“The president sets the tone for the message,” a senior White House official said. “Trying to use a cookie-cutter personnel structure, whether it’s communications or anything else, in a very unconventional White House is not necessarily going to work.”
Initially, after Hicks’s March 29 departure, an internal struggle to succeed her broke out between Mercedes Schlapp, the director of strategic communications, and Tony Sayegh, the top Treasury Department communicator. Both had their proponents, but the “nuclear fallout” over the quest to replace Hicks, as one official termed it, left many in the West Wing feeling bruised.
Though Trump continues to rage about special counsel Robert S. Mueller III’s investigation into Russian interference in the 2016 presidential election, the president seems satisfied — for now, at least — with his new legal team, which includes Giuliani and Emmet T. Flood, the official White House lawyer tasked with handling the probe.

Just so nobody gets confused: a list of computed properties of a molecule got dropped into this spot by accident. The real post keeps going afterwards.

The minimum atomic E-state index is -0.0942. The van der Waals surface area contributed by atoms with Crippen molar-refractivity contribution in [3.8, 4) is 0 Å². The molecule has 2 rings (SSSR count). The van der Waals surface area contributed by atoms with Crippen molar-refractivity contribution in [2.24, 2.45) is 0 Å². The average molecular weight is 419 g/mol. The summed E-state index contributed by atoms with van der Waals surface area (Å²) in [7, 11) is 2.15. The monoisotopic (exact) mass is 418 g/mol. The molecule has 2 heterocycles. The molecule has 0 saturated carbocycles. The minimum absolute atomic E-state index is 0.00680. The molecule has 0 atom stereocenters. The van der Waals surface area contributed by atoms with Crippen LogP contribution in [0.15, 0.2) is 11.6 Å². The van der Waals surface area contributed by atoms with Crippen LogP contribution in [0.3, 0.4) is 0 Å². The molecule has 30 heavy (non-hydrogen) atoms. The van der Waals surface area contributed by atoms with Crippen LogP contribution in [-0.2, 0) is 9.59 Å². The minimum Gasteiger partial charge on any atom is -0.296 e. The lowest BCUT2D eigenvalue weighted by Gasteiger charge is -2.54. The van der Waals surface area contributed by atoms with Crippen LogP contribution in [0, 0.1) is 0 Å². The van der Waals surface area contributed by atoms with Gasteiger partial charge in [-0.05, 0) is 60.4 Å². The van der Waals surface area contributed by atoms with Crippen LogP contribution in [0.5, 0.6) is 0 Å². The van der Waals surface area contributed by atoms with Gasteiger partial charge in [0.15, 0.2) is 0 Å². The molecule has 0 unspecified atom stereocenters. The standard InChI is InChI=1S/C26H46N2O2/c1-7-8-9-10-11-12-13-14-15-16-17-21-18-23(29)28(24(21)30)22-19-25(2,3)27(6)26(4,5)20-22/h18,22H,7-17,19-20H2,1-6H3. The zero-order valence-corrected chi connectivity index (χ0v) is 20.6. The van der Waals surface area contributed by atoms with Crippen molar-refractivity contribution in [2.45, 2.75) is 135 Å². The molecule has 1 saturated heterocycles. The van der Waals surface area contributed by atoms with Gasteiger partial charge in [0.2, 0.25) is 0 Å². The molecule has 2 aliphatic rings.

Whereas Trump used to leave meetings with his previous legal team red-faced and riled up, said someone familiar with the dynamic, the president these days appears more sanguine after briefings from his lawyers. In many ways, Giuliani, who is prosecuting the case against Mueller in the court of public opinion, has served as a helpful release valve for Trump, this person added.
Throughout the early months of Kelly’s reign, former Trump campaign manager Corey Lewandowski was persona non grata and barred from the White House. Still, Trump kept in touch with Lewandowski by phone and talked to others about bringing him onto the White House staff.
So it was that Lewandowski got hired as an adviser to Pence’s political action committee in April, a move that was announced earlier this month. Then last week, Lewandowski — as well as former deputy campaign manager David Bossie — was back on the White House grounds, standing just outside the entrance of the West Wing for a live interview on Fox News Channel.
It was unclear if Trump was watching, but it was certain that Lewandowski was back in the inner sanctum.